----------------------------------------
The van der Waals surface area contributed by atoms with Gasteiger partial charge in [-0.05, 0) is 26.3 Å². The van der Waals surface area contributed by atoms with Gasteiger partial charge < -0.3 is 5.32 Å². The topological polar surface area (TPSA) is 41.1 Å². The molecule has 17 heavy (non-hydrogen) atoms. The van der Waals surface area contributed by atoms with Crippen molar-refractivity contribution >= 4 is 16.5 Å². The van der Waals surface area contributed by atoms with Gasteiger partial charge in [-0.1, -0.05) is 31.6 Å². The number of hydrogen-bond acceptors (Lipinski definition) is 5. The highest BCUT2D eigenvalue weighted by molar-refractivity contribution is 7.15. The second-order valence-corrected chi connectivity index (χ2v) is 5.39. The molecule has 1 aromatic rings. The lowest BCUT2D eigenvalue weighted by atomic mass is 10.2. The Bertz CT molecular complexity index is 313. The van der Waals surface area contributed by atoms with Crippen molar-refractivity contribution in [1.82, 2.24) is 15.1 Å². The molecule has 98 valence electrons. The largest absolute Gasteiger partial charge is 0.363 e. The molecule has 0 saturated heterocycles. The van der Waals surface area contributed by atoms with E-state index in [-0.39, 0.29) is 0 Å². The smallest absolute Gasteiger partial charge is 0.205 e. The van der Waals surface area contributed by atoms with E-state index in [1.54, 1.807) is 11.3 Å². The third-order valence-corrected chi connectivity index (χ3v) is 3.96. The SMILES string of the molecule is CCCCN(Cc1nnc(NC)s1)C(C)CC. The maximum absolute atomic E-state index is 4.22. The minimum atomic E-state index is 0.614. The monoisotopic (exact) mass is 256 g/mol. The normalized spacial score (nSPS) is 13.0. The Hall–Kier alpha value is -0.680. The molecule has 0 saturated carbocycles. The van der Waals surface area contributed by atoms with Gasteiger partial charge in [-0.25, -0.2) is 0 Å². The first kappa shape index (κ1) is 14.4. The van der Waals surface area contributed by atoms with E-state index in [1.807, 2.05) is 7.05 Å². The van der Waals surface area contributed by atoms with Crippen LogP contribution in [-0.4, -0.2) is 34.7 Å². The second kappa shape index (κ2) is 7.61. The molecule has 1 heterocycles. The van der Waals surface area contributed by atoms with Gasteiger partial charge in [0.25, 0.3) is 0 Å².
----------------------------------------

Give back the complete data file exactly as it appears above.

The van der Waals surface area contributed by atoms with Gasteiger partial charge in [-0.05, 0) is 26.3 Å². The van der Waals surface area contributed by atoms with Gasteiger partial charge < -0.3 is 5.32 Å². The topological polar surface area (TPSA) is 41.1 Å². The molecule has 17 heavy (non-hydrogen) atoms. The van der Waals surface area contributed by atoms with Crippen molar-refractivity contribution >= 4 is 16.5 Å². The van der Waals surface area contributed by atoms with Gasteiger partial charge in [-0.1, -0.05) is 31.6 Å². The number of hydrogen-bond acceptors (Lipinski definition) is 5. The highest BCUT2D eigenvalue weighted by molar-refractivity contribution is 7.15. The second-order valence-corrected chi connectivity index (χ2v) is 5.39. The molecule has 1 aromatic rings. The lowest BCUT2D eigenvalue weighted by atomic mass is 10.2. The Bertz CT molecular complexity index is 313. The van der Waals surface area contributed by atoms with Crippen molar-refractivity contribution in [1.82, 2.24) is 15.1 Å². The molecule has 98 valence electrons. The largest absolute Gasteiger partial charge is 0.363 e. The molecule has 0 saturated heterocycles. The van der Waals surface area contributed by atoms with E-state index in [-0.39, 0.29) is 0 Å². The smallest absolute Gasteiger partial charge is 0.205 e. The van der Waals surface area contributed by atoms with E-state index in [1.54, 1.807) is 11.3 Å². The third-order valence-corrected chi connectivity index (χ3v) is 3.96. The SMILES string of the molecule is CCCCN(Cc1nnc(NC)s1)C(C)CC. The maximum absolute atomic E-state index is 4.22. The minimum atomic E-state index is 0.614. The monoisotopic (exact) mass is 256 g/mol. The normalized spacial score (nSPS) is 13.0. The Hall–Kier alpha value is -0.680. The molecule has 0 saturated carbocycles. The van der Waals surface area contributed by atoms with Gasteiger partial charge in [-0.25, -0.2) is 0 Å². The first kappa shape index (κ1) is 14.4. The van der Waals surface area contributed by atoms with E-state index in [1.807, 2.05) is 7.05 Å². The van der Waals surface area contributed by atoms with Crippen LogP contribution in [-0.4, -0.2) is 34.7 Å². The second kappa shape index (κ2) is 7.61. The molecule has 1 heterocycles. The van der Waals surface area contributed by atoms with Gasteiger partial charge in [0.25, 0.3) is 0 Å².